A recent investigation found that mentions of the popular online game Fortnite on the dark web have risen directly with the game’s monthly revenue. Epic Games, the creator of Fortnite, profited $3 billion in 2018, considered a lot of money for a ‘free’ gaming system.

In fact, while the game itself is free, participants are encouraged to purchase Fortnite’s currency, V-Bucks, to buy outfits, cosmetics, weapons, and other items. The investigation uncovered that stolen credit cards (many of which are purchased on the dark web) are used to buy V-Bucks through the official Fortnite store, then resold at a discount to unsuspecting players.

The illicit funds from the stolen credit cards come out ‘clean’ and integrated back into the financial system. With most Fortnite players being under 18, these children are now unknowingly laundering money for criminal organisations.

Money laundering has become the leading source of compliance fines for North American and European institutions. In 2016 alone, regulators levied more than $42 billion in fines. The fines are increasingly commensurate with the flows. Each year, money-laundering transactions account for around $3 trillion. This equates to approximately five per cent of the global GDP. But even with these staggering numbers, only about one per cent of illicit global financial flows are ever seized by the authorities. The challenge? How to automatically trace and red flag suspicious transactions?

At the Malta AI and Blockchain Summit, NOUV will be hosting the second in a series of workshops entitled: ‘Artificial Intelligence (AI) in Gaming: The Responsible Way’ on May 22 at the Microsoft Innovation Centre. Targeted at online gaming compliance officers and data scientists the workshop will present real use cases on how AI techniques can be leveraged to combat fraud, money laundering and enhance responsible gaming capabilities.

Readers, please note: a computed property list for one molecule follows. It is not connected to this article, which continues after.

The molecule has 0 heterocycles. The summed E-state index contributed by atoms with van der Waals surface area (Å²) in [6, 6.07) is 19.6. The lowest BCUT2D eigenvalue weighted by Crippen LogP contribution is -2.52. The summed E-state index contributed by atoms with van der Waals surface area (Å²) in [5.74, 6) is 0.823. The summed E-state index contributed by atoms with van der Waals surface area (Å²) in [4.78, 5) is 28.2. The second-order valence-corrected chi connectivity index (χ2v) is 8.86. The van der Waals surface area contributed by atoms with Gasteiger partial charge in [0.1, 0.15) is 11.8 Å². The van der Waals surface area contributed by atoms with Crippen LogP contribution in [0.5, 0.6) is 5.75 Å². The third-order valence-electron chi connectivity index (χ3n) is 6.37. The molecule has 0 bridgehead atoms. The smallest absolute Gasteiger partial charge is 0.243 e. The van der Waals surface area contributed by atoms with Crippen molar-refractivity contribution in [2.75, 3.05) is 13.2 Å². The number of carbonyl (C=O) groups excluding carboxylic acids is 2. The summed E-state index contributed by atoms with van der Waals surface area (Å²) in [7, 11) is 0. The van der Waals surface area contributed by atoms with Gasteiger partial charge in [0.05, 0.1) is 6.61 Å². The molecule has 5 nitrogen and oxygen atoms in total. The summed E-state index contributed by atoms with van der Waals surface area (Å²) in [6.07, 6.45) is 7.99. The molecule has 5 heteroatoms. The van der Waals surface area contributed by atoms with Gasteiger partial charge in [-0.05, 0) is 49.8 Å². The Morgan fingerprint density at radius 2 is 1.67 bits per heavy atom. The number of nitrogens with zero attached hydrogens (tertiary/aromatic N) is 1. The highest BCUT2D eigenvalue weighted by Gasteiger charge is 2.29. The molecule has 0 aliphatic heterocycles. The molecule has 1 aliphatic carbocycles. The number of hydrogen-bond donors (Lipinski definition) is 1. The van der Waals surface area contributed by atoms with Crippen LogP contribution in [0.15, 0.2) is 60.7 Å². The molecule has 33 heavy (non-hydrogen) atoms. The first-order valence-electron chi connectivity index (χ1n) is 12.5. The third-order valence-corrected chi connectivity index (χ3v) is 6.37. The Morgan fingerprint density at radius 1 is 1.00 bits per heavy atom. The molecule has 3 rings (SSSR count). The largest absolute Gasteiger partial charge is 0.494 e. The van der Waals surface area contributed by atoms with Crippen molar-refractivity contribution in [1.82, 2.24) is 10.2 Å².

‘Artificial Intelligence (AI) in Gaming: The Responsible Way’ will be keynoted by Wayne Grixti, Malta AI chairman, alongside speakers Manfred Galdes, managing partner ARQ, Rebekah Duca, head of compliance at the MGA, David Sachs, CEO of Tomobox, and Baruchi Har-Lev, VP R&D Tomobox.

“Given the technology that the industry has at its disposal today, coupled with the very heavy penalties involved, the level of money laundering should not be so high. In fact, there is a direct correlation between keeping the online gaming environment safe and legal to maintaining a thriving online gaming business,” Andrew Naudi, technology partner at NOUV, said.

“At NOUV, we service the compliance requirements of many gaming companies. We believe this gives us an important role to help the gaming sector operate in a more responsible manner. This is why NOUV has decided to make it its mission to promote the importance of responsible gaming,” added Naudi.

“Responsible gaming has a major impact on operator brand integrity. There is a tremendous gap between the know-how that consultants have and the tools they might use in their audits. This is why for this seminar, hosted in collaboration with Malta AI and Blockchain Malta Summit, we will again feature Israeli Tomobox, a start-up based in Tel Aviv and Malta which developed SafeTrac, an AI driven software platform for online gaming companies that understands players’ patterns as well as conversations, alerts operators on red flag violations and guides them towards more responsible gaming patterns.

“Tomobox’s SafeTrac is an innovative software product that seeks to make gaming safer and more fun.”

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